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Northern Research Station
11 Campus Blvd., Suite 200
Newtown Square, PA 19073
(610) 557-4017
(610) 557-4132 TTY/TDD

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Eastern Forest Use in a Global Economy


The Northern Research Station has realigned our staff from 37 Research Work Units and Programs into 14 new Research Work Units.

RWU-4802 is now part of NRS-1, Ecological and Economic Sustainability of the Appalachian Forest in an Era of Globalization.

Our Mission

To provide economic, market, and wood-use information that supports the health and sustainability of forest-based industries, hardwood forests, and forest communities in the Eastern United States.


Forests in the Eastern United States contain more than 90 percent of the nation's total hardwood resource. Nearly half of this resource is within the 13 northeastern states. The wood products industry depends on these forests for its livelihood. and the northeastern region accounts for nearly 25 percent of all wood-products manufacturing wages nationwide. The various sectors of the eastern hardwood industry are currently facing competitive challenges that require new information and tools for decision-making. Perhaps the most significant change facing this industry is the increasing globalization of wood product markets and manufacturing. Globalization, and U.S. competitiveness will have a significant impact on the health and well being of the hardwood industry, which in turn affects the management and health of eastern forests. Research can provide information, analysis, tools, and other assistance to the wood-products industry, landowners, government policy makers, and community development specialists working to sustain healthy, productive and viable forests and communities within the region.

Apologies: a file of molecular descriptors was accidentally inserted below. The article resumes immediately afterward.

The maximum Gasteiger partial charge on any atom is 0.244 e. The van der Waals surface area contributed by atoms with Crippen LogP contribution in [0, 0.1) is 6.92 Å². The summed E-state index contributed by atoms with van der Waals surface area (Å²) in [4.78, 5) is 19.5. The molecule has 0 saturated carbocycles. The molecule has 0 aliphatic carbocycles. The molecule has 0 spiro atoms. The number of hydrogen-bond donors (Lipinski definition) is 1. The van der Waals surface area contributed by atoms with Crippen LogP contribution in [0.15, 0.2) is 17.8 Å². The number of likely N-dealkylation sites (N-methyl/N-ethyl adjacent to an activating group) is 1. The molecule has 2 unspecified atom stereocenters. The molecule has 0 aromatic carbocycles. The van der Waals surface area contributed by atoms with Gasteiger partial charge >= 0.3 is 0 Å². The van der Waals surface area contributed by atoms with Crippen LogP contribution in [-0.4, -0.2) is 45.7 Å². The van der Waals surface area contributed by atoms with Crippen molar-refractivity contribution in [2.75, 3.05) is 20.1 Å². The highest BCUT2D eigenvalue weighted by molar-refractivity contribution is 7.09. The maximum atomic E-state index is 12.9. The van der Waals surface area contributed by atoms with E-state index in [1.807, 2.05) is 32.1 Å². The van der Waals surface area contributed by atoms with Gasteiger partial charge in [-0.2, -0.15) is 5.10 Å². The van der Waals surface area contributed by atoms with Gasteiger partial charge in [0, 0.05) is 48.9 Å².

More Information

This site is under development as the Forest Service brings together the Northeastern and North Central Research Stations to form the Northern Research Station, serving the Northeast and Midwest. Check back often as we expand our site to reflect our combined commitment to supporting the natural resources and people of the Northeastern and Midwestern United States.

For more details about our research visit

Last Modified: 12/21/2007